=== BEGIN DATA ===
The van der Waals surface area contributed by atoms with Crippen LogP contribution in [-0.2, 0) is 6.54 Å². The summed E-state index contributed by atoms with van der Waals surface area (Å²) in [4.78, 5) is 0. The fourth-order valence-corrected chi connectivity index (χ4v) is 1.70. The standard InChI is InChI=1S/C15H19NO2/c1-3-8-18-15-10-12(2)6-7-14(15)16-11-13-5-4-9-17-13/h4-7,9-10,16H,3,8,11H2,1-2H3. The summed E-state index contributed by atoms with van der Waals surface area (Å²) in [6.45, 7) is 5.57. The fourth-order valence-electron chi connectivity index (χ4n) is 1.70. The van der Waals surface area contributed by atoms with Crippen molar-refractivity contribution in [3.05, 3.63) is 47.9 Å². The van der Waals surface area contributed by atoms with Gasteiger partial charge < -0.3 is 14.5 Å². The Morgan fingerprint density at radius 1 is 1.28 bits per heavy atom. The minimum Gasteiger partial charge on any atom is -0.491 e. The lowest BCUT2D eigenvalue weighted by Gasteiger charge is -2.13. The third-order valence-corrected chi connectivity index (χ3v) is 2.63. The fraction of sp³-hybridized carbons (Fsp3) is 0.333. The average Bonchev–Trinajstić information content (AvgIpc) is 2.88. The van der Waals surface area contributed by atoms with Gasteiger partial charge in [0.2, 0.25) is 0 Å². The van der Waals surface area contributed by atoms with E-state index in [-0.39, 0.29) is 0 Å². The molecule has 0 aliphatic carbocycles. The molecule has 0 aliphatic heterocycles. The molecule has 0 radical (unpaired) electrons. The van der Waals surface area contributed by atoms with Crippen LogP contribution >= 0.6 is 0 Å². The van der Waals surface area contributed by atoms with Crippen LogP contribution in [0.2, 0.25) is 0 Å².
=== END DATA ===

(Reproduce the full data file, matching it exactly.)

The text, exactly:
The van der Waals surface area contributed by atoms with Crippen LogP contribution in [-0.2, 0) is 6.54 Å². The summed E-state index contributed by atoms with van der Waals surface area (Å²) in [4.78, 5) is 0. The fourth-order valence-corrected chi connectivity index (χ4v) is 1.70. The standard InChI is InChI=1S/C15H19NO2/c1-3-8-18-15-10-12(2)6-7-14(15)16-11-13-5-4-9-17-13/h4-7,9-10,16H,3,8,11H2,1-2H3. The summed E-state index contributed by atoms with van der Waals surface area (Å²) in [6.45, 7) is 5.57. The fourth-order valence-electron chi connectivity index (χ4n) is 1.70. The van der Waals surface area contributed by atoms with Crippen molar-refractivity contribution in [3.05, 3.63) is 47.9 Å². The van der Waals surface area contributed by atoms with Gasteiger partial charge < -0.3 is 14.5 Å². The Morgan fingerprint density at radius 1 is 1.28 bits per heavy atom. The minimum Gasteiger partial charge on any atom is -0.491 e. The lowest BCUT2D eigenvalue weighted by Gasteiger charge is -2.13. The third-order valence-corrected chi connectivity index (χ3v) is 2.63. The fraction of sp³-hybridized carbons (Fsp3) is 0.333. The average Bonchev–Trinajstić information content (AvgIpc) is 2.88. The van der Waals surface area contributed by atoms with Gasteiger partial charge in [0.2, 0.25) is 0 Å². The van der Waals surface area contributed by atoms with E-state index in [-0.39, 0.29) is 0 Å². The molecule has 0 aliphatic carbocycles. The molecule has 0 aliphatic heterocycles. The molecule has 0 radical (unpaired) electrons. The van der Waals surface area contributed by atoms with Crippen LogP contribution >= 0.6 is 0 Å². The van der Waals surface area contributed by atoms with Crippen LogP contribution in [0.2, 0.25) is 0 Å².